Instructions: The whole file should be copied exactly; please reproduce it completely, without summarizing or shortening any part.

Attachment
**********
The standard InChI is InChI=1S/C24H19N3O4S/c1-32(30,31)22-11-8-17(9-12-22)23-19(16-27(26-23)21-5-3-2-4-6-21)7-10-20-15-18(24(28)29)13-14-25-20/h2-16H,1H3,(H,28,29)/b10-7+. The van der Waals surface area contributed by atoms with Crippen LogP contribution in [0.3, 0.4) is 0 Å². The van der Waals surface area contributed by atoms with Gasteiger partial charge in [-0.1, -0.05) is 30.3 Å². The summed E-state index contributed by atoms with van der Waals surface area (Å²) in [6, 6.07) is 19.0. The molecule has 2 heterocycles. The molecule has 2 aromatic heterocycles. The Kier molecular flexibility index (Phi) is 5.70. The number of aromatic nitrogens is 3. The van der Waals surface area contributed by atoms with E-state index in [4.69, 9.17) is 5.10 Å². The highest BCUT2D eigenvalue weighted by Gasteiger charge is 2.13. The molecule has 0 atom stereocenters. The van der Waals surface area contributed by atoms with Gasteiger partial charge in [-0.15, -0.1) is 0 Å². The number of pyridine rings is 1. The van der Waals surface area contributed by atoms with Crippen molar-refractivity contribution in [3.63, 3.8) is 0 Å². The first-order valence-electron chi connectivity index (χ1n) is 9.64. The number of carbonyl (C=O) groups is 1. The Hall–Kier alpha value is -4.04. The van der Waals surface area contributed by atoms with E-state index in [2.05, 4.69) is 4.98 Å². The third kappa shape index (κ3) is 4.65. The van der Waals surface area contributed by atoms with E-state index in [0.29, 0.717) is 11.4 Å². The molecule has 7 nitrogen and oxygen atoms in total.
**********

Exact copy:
The standard InChI is InChI=1S/C24H19N3O4S/c1-32(30,31)22-11-8-17(9-12-22)23-19(16-27(26-23)21-5-3-2-4-6-21)7-10-20-15-18(24(28)29)13-14-25-20/h2-16H,1H3,(H,28,29)/b10-7+. The van der Waals surface area contributed by atoms with Crippen LogP contribution in [0.3, 0.4) is 0 Å². The van der Waals surface area contributed by atoms with Gasteiger partial charge in [-0.1, -0.05) is 30.3 Å². The summed E-state index contributed by atoms with van der Waals surface area (Å²) in [6, 6.07) is 19.0. The molecule has 2 heterocycles. The molecule has 2 aromatic heterocycles. The Kier molecular flexibility index (Phi) is 5.70. The number of aromatic nitrogens is 3. The van der Waals surface area contributed by atoms with E-state index in [4.69, 9.17) is 5.10 Å². The highest BCUT2D eigenvalue weighted by Gasteiger charge is 2.13. The molecule has 0 atom stereocenters. The van der Waals surface area contributed by atoms with Gasteiger partial charge in [-0.15, -0.1) is 0 Å². The number of pyridine rings is 1. The van der Waals surface area contributed by atoms with Crippen molar-refractivity contribution in [3.63, 3.8) is 0 Å². The first-order valence-electron chi connectivity index (χ1n) is 9.64. The number of carbonyl (C=O) groups is 1. The Hall–Kier alpha value is -4.04. The van der Waals surface area contributed by atoms with E-state index in [2.05, 4.69) is 4.98 Å². The third kappa shape index (κ3) is 4.65. The van der Waals surface area contributed by atoms with E-state index in [0.29, 0.717) is 11.4 Å². The molecule has 7 nitrogen and oxygen atoms in total.